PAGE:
Obviously I'm biased, having spent some time there. Like any massive firm, it has its shortcomings, and yes, some of the TLS/XO ribbing is appropriate, but hey, I'll take and enjoy the lifestyle-friendly market-paying gig in a great city working for fantastic lawyers any day.

As someone above alluded to, some of the offices are pretty good. Some are just blahh. I wouldn't work at DLA Tampa over any of the native Tampa firms, for example, even though DLA has an international presence or whatever.


I agree. This is what separates DLA Piper from a similar firm like K&L Gates. K&L Gates has Seattle and Pittsburgh, and good North Carolina offices. DLA is overshadowed by local firms in basically every market it's in.

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Blindmelon
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Re: What is TLS opinion on DLA Piper ITE?

Postby Blindmelon » Fri Jul 27, 2012 1:52 pm

Anonymous User wrote:Not sure where this leverage stuff is coming from. In the Baltimore office (the closest thing to a home base), for example, there are 58 partners and 36 associates listed on NALP. Firmwide, the summer classes are small, and they don't bring in a ton of new associates. In that sense, it's great for training and mentorship, and it doesn't feel at all like a law factory.

And Blindmelon, their "business model" doesn't involve a preference for volume over complexity; no idea where you're getting that. DLA's not going to have the established name recognition of a Cravath in New York or a Covington in D.C., but the Baltimore office tends to be a hub for the firm's best lawyers to do huge cases and deals, largely in NYC, Washington, and Chicago. It's legit stuff for huge companies and organizations (anyone remember MLB's Mitchell Report a few years ago?), and even as a low-level person, I've gotten to work on nine-figure transactions and complex, high-stakes litigation. Check Chambers and you'll see a bunch of highly rated lawyers and practice groups, particularly in Maryland.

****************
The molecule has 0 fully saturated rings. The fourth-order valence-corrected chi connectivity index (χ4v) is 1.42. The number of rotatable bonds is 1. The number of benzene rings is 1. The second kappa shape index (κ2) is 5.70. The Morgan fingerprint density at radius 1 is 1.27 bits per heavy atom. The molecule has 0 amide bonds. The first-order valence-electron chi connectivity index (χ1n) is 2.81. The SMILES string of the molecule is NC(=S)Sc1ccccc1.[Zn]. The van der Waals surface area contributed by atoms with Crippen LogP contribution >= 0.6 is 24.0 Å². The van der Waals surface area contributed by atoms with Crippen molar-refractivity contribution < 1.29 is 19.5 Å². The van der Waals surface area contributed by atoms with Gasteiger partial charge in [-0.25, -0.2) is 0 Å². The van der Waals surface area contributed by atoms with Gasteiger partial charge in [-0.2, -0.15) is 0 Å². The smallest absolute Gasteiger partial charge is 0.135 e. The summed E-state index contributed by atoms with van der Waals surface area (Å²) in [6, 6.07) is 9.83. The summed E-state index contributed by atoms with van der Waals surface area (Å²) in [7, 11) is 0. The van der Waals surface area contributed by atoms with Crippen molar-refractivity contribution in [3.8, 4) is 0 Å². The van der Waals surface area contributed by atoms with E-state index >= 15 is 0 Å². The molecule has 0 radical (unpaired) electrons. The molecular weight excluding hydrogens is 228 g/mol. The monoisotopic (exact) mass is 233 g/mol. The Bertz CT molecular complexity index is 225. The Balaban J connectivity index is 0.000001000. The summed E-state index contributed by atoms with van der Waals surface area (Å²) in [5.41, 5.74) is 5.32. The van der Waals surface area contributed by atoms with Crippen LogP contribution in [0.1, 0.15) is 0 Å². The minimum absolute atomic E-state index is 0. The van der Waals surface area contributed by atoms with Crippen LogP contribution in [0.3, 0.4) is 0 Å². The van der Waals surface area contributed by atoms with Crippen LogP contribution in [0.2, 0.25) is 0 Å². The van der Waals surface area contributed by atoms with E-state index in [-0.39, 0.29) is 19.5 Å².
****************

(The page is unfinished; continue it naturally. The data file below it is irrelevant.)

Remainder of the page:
Obviously I'm biased, having spent some time there. Like any massive firm, it has its shortcomings, and yes, some of the TLS/XO ribbing is appropriate, but hey, I'll take and enjoy the lifestyle-friendly market-paying gig in a great city working for fantastic lawyers any day.


I didn't mean to imply that they don't do good work, or that the work is easy. Its just that its not like a Quinn that will do some of the biggest IP Lit cases. Every firm has a different business model - its not a bad thing. Some firms stay small and do one thing really, really well (W&C) or focus on a few big practices (Cov) and some just do everything but aren't exactly top of the field in anything specific. Different strokes, different firms.